Understanding Your Child’s Eczema
This is a skin condition where the child’s skin become red, itchy and inflamed. One of the most common causes of eczema is known as Atopic Dermatitis. It affects older kids as well as infants. You can be rest assured that our team will take exceptional care of your child, as we understand the importance of your child’s skin health.
Common Causes of Eczema
A long-term condition that’s common amongst children. The skin becomes dry, red, sore and itchy. Children in families with a history of atopic dermatitis, asthma or hay fever are more likely to develop this condition. During the early stages, it is recommended to speak to a dermatologist in order to have an accurate diagnosis and also to receive immediate treatment. The appearance of this condition may vary from one child to the other.
Treatment options available for eczema
Based on the severity of the symptoms, this condition can be treated with topical medications or other effective treatments:
- Restore the skin barrier with gentle cleanser and moisturisers
- Effective control with appropriate strength steroid creams or steroid free anti-inflammatory creams
- Antibiotics, anti-itch tablets, oral steroids, wet wraps, phototherapy or oral anti-inflammatory medicines may be required for severe cases
Understanding Your Child’s Birthmarks
Babies can develop many types of skin conditions shortly after they are born. A high percentage of babies are born with birthmarks and some can be worrying for parents. Sometimes, birthmarks fade over some time while others are permanent.
Common Types of Birthmarks
They may appear flat or raised, large or small, round or oval or even-colored. Moles on a child’s skin are generally normal. The moles will naturally grow as the child ages. Sometimes, the moles may even fade away as they grow older; changes are common. However, if the growth of the mole is growing quickly or looks different from your child’s other moles, then it is recommended that immediate action be taken to speak to a dermatologist. This is because it could be a sign of melanoma (a type of skin cancer).
These are birthmarks that are flat and pigment; often light brown in colour. Common and normally present at birth or during early infancy. A skin examination may be used to diagnose them. Thankfully, these are generally benign.
These are grey or blue-ish spots (often mistaken as bruises). Common in asian children; appear on the back or buttocks area. Normally fade within the first two years.
Nevus of Ota
These are blue or gray patch on the face. Common among Asian children but rare in Caucasians (80% of cases occurring in females).
Common Childhood Skin Disorders
- Condition: It’s common for a child to have skin warts. Viruses cause warts and they are contagious but typically harmless.
- Treatment: They are often left to fade away as they do not harm a child’s health.
- Condition: A mild skin rash that’s caused by a viral infection (pink, white or skin-colored rash). It is most common among kids between the ages of 1 and 12.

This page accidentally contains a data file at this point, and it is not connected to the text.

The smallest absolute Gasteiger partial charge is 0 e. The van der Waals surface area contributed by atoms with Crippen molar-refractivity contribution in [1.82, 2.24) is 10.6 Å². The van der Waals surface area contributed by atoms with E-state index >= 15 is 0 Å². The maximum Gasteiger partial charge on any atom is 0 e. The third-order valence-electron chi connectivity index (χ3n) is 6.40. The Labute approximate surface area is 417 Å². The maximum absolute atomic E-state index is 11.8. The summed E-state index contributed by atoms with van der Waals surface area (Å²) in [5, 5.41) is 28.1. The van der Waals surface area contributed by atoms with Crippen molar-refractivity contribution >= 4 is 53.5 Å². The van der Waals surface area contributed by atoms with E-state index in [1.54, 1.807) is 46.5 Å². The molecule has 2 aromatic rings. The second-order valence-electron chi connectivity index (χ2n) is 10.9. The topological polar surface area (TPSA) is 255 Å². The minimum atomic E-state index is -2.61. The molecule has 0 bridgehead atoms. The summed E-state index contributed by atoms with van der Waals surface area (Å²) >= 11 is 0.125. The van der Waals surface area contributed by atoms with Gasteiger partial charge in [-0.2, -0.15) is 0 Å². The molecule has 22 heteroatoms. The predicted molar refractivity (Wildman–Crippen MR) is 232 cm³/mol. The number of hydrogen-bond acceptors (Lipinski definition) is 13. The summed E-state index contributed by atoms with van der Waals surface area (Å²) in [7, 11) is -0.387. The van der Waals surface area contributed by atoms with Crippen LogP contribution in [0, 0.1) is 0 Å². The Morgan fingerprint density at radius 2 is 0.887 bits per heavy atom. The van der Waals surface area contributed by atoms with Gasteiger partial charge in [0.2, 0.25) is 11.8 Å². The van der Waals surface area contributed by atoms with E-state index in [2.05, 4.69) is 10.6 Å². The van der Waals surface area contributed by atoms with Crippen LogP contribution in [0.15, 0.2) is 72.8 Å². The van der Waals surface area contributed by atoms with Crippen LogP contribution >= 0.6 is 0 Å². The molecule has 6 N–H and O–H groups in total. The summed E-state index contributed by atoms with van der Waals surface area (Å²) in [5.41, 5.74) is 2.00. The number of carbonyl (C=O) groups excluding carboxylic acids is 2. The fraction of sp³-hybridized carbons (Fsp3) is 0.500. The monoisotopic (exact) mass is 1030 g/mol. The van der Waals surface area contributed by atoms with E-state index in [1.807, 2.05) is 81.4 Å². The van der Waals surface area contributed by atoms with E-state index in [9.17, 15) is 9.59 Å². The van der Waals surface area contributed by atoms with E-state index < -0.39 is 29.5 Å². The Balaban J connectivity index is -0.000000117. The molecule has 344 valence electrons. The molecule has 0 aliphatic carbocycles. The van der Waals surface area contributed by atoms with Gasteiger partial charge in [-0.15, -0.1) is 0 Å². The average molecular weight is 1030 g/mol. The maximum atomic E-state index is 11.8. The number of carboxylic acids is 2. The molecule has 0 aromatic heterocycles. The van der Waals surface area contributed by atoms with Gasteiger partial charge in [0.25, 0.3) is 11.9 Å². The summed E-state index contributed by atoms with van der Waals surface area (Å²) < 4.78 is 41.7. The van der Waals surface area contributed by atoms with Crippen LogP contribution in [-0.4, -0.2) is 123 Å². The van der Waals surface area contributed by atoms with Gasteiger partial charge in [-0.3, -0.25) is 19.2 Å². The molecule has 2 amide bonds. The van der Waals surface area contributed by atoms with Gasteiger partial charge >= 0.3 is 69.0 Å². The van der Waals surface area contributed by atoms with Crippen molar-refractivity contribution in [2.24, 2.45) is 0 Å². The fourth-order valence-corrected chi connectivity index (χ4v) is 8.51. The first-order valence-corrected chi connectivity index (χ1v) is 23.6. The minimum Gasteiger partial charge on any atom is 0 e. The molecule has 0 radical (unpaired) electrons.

- Treatment: It is left to fade away on its own without treatment in many cases. It’ll normally disappear in about 2 to 3 months. Sometimes, treatment is carried out to remove the growth quickly.
Hand, Foot and Mouth Disease (HFMD)
- Condition: This illness causes sores in or on the mouth and on the hands, feet and sometimes legs. This illness usually does not last for more than a week and is very common among children. It’s contagious and spreads easily through coughing and sneezing.
- Treatment: Home remedies can be used to help relieve your child’s symptoms.
- Condition: A common bacterial infection; it’s a benign skin disorder that shows up as red dots and affects people of all ages including babies. A child with this condition will develop many little red bumps where on their body hair follicles.
- Treatment: Treatment for this condition depends on the extent of the growth and the location. Folliculitis fades away on its own most of the time.
- Condition: Children are more prone to developing Impetigo if they have eczema, exposed to poison ivy, insect bites, and cuts or scrapes. It begins as a red sore or a blister.
- Treatment: Prescribed antibiotic cream by a GP can treat this condition.
- Condition: Yeast infection can affect children as well. Rashes can develop in moist and warm areas; the affected area can be painful. They are often mistaken for pimples.
- Treatment: Proper hygiene can prevent a child from developing yeast infections. Washing and keeping the skin dry regularly is important.
- Condition: This is a common inflammatory skin disorder that may look like back acne. It’s important to keep the skin cool and dry.
- Treatment: Topical and oral antifungal medicines are used to treat this condition.
Infantile Seborrhoeic Dermatitis
- Condition: This commonly affects infants and cause yellow crusty greasy scaling. Most commonly found on the scalp. When confined to the scalp, it is known as “cradle cap”. It’s extremely common and usually appears in the first few weeks of a child’s life. Cradle cap is greasy, yellow scaling patches that may eventually turn into a thick, scaly layer.
- Before shampooing, oils or ointments can be applied to soften the scales
- Prescribed medicated gentle shampoo may be used to loosen and remove the scales
- If necessary, a mild steroid lotion may be applied for a short course